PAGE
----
Targa Newfoundland: Racing in a Kia Optima Turbo
Hard to believe we’re over half-done here at Targa Newfoundland 2012.
Hard to believe because our start times are so early, I have to get to bed so early that I have hardly had any time to even try to blog about it!
Our Kia Optima Turbo is dead-stock apart from safety equipment, and the allowable springs, dampers, wheels and tires. It looks huge in this field that seems to be mostly Porsches and Subarus, and we’re dead-certain it’s the only car in the field with a back-up camera.
You see, visibility to the rear of any race/rally car is poor because of the spider’s web of roll cage components. Not a problem because normally, you don’t do a lot of backing up in a race/rally car
But everybody who watches me back into tight spots in the hockey and curling rinks where we park the cars overnight thinks I’m a magician – and here I am, revealing the secret of my trick.
The car also has Air-Con, Sirius satellite radio, cruise control – what every full-bodied rally car ought to have.
Yeah yeah, the purists do scoff – but on those long transits, everyone wishes they were in my car.
It’s also very quick, once the Turbo gets the 276 horses all galloping along.
We would like more ground clearnace – the Eibach springs are some 50 percent stiffer than stock, but are about 30 mm shorter, so we are bottoming out on some of the larger bumps. A skid plate under the engine means we’re doing no damage – as far as we know.
The main drawback of the Optima Turbo as a rally car is that it only comes with a six-speed automatic transmission. It does have a ‘Sport’ mode with paddle shifters on the steering column, but these seem to have a mind of their own, not always grabbing the gear I want.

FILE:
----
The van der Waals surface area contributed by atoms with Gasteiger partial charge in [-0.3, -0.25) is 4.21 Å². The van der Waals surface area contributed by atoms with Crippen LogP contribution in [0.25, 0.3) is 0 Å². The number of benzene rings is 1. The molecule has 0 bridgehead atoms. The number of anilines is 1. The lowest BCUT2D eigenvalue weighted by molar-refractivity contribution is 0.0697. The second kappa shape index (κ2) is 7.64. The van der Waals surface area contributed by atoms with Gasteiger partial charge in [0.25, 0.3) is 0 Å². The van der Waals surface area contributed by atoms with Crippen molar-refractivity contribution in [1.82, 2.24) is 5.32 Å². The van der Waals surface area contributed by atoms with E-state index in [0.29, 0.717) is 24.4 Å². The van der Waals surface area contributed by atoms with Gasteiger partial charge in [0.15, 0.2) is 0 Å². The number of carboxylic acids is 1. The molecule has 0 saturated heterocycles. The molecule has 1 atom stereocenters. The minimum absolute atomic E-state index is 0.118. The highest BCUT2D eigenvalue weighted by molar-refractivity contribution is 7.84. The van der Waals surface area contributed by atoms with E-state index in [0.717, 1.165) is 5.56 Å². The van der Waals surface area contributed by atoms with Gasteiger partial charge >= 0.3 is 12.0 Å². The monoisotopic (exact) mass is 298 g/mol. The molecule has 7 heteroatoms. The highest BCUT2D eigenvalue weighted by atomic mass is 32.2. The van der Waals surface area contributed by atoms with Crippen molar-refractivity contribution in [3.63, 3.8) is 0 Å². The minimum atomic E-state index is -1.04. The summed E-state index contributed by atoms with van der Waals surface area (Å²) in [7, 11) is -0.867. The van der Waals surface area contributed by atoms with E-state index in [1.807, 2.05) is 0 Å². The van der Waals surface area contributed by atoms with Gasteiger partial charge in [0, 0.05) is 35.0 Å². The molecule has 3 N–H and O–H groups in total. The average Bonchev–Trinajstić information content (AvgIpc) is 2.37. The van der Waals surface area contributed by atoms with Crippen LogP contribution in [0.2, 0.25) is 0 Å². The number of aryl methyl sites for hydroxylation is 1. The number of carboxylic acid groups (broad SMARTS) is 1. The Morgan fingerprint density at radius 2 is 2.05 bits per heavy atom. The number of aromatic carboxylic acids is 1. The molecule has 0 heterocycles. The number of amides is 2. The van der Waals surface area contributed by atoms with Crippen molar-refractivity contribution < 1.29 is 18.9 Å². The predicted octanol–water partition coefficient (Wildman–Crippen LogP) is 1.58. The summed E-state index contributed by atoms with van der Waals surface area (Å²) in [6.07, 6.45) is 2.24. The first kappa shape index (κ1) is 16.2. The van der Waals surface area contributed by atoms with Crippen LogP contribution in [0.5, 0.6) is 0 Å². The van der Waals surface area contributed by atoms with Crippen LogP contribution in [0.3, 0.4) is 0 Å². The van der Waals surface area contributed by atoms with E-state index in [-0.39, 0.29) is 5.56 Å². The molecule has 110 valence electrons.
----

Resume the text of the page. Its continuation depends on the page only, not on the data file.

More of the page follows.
So sometimes, it’s a struggle pulling away from slower corners.
My navigator Brian Bourbonniere from Halifax and I have an arrangement – he tells me nothing about our results. I don’t know what position we’re in, whether we make our base times, or even our ‘trophy’ times.
The theory here is that I can only drive so fast no matter what, and if I knew for example that I was maybe just a bit ahead or just a bit behind somebody, I might try to drive harder, and we all know how that ends…
You of course can find out where we and everybody else stand if you like at www.targanewfoundland.com.
Please, just don’t tell me!
There’s also a daily video blog at www.targanewfoundlandnews.com. You might recognize the guy doing the voice-over…
You’d have trouble convincing anyone from Florida or Louisiana that Hurricane Leslie blew through here yesterday – not a house trailer sitting in a low-hanging tree to be seen. It was gorgeous – sunny, warm, with just a few fluffy clouds.
And the heavy rains washed a lot of the gravel and dirt off the roads, so that was a plus.
It’s Marystown and the Burin Peninsula Thursday, then back to St. John’s Friday.